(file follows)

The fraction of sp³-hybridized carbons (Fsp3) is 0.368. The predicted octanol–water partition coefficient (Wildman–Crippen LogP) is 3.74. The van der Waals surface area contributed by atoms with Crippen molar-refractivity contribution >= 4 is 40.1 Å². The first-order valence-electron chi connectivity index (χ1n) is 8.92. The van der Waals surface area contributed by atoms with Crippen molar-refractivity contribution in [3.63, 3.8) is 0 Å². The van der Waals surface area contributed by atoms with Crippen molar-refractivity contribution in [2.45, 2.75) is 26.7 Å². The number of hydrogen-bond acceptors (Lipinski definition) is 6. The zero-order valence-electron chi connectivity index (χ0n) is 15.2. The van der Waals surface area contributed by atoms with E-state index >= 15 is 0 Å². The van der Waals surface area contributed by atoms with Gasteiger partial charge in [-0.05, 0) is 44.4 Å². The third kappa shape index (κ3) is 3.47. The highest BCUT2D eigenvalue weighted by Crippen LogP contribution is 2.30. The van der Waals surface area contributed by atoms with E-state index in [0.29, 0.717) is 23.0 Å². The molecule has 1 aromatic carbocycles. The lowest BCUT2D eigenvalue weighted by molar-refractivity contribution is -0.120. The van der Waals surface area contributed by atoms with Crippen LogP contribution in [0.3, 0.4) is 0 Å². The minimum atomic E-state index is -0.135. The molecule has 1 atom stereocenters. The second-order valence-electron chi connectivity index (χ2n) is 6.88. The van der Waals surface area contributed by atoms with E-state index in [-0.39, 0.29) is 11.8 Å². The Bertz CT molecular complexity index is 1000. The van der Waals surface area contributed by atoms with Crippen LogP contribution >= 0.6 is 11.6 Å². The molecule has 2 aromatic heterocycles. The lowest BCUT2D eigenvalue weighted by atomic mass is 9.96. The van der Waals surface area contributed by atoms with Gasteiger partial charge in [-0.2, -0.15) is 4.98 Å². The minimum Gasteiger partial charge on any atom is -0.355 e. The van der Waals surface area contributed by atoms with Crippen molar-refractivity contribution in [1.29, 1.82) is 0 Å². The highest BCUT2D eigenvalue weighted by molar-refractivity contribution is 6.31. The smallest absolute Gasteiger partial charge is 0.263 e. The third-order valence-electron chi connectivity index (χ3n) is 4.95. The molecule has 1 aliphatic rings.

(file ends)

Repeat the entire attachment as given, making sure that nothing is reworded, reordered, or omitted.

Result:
The fraction of sp³-hybridized carbons (Fsp3) is 0.368. The predicted octanol–water partition coefficient (Wildman–Crippen LogP) is 3.74. The van der Waals surface area contributed by atoms with Crippen molar-refractivity contribution >= 4 is 40.1 Å². The first-order valence-electron chi connectivity index (χ1n) is 8.92. The van der Waals surface area contributed by atoms with Crippen molar-refractivity contribution in [3.63, 3.8) is 0 Å². The van der Waals surface area contributed by atoms with Crippen molar-refractivity contribution in [2.45, 2.75) is 26.7 Å². The number of hydrogen-bond acceptors (Lipinski definition) is 6. The zero-order valence-electron chi connectivity index (χ0n) is 15.2. The van der Waals surface area contributed by atoms with E-state index >= 15 is 0 Å². The van der Waals surface area contributed by atoms with Gasteiger partial charge in [-0.05, 0) is 44.4 Å². The third kappa shape index (κ3) is 3.47. The highest BCUT2D eigenvalue weighted by Crippen LogP contribution is 2.30. The van der Waals surface area contributed by atoms with E-state index in [0.29, 0.717) is 23.0 Å². The molecule has 1 aromatic carbocycles. The lowest BCUT2D eigenvalue weighted by molar-refractivity contribution is -0.120. The van der Waals surface area contributed by atoms with Crippen LogP contribution in [0.3, 0.4) is 0 Å². The minimum atomic E-state index is -0.135. The molecule has 1 atom stereocenters. The second-order valence-electron chi connectivity index (χ2n) is 6.88. The van der Waals surface area contributed by atoms with E-state index in [-0.39, 0.29) is 11.8 Å². The Bertz CT molecular complexity index is 1000. The van der Waals surface area contributed by atoms with Crippen LogP contribution >= 0.6 is 11.6 Å². The molecule has 2 aromatic heterocycles. The lowest BCUT2D eigenvalue weighted by atomic mass is 9.96. The van der Waals surface area contributed by atoms with Gasteiger partial charge in [-0.2, -0.15) is 4.98 Å². The minimum Gasteiger partial charge on any atom is -0.355 e. The van der Waals surface area contributed by atoms with Crippen molar-refractivity contribution in [1.29, 1.82) is 0 Å². The highest BCUT2D eigenvalue weighted by molar-refractivity contribution is 6.31. The smallest absolute Gasteiger partial charge is 0.263 e. The third-order valence-electron chi connectivity index (χ3n) is 4.95. The molecule has 1 aliphatic rings.